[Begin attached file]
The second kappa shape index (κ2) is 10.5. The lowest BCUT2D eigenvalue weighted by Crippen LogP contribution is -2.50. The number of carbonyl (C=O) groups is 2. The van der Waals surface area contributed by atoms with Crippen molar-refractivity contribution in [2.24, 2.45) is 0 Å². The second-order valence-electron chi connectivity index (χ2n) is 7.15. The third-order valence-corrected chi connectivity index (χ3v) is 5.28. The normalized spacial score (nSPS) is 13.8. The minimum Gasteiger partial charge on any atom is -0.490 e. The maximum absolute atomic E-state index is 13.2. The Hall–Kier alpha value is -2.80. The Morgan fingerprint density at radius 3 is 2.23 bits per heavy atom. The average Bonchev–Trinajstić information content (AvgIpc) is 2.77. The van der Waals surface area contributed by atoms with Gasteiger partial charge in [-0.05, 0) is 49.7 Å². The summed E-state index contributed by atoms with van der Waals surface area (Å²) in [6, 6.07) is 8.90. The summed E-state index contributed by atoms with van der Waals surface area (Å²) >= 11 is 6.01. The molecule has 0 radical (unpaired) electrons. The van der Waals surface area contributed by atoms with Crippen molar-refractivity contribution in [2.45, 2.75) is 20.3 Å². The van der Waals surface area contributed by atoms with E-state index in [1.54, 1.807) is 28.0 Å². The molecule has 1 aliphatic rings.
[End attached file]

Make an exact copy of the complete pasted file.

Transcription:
The second kappa shape index (κ2) is 10.5. The lowest BCUT2D eigenvalue weighted by Crippen LogP contribution is -2.50. The number of carbonyl (C=O) groups is 2. The van der Waals surface area contributed by atoms with Crippen molar-refractivity contribution in [2.24, 2.45) is 0 Å². The second-order valence-electron chi connectivity index (χ2n) is 7.15. The third-order valence-corrected chi connectivity index (χ3v) is 5.28. The normalized spacial score (nSPS) is 13.8. The minimum Gasteiger partial charge on any atom is -0.490 e. The maximum absolute atomic E-state index is 13.2. The Hall–Kier alpha value is -2.80. The Morgan fingerprint density at radius 3 is 2.23 bits per heavy atom. The average Bonchev–Trinajstić information content (AvgIpc) is 2.77. The van der Waals surface area contributed by atoms with Gasteiger partial charge in [-0.05, 0) is 49.7 Å². The summed E-state index contributed by atoms with van der Waals surface area (Å²) in [6, 6.07) is 8.90. The summed E-state index contributed by atoms with van der Waals surface area (Å²) >= 11 is 6.01. The molecule has 0 radical (unpaired) electrons. The van der Waals surface area contributed by atoms with Crippen molar-refractivity contribution in [2.45, 2.75) is 20.3 Å². The van der Waals surface area contributed by atoms with E-state index in [1.54, 1.807) is 28.0 Å². The molecule has 1 aliphatic rings.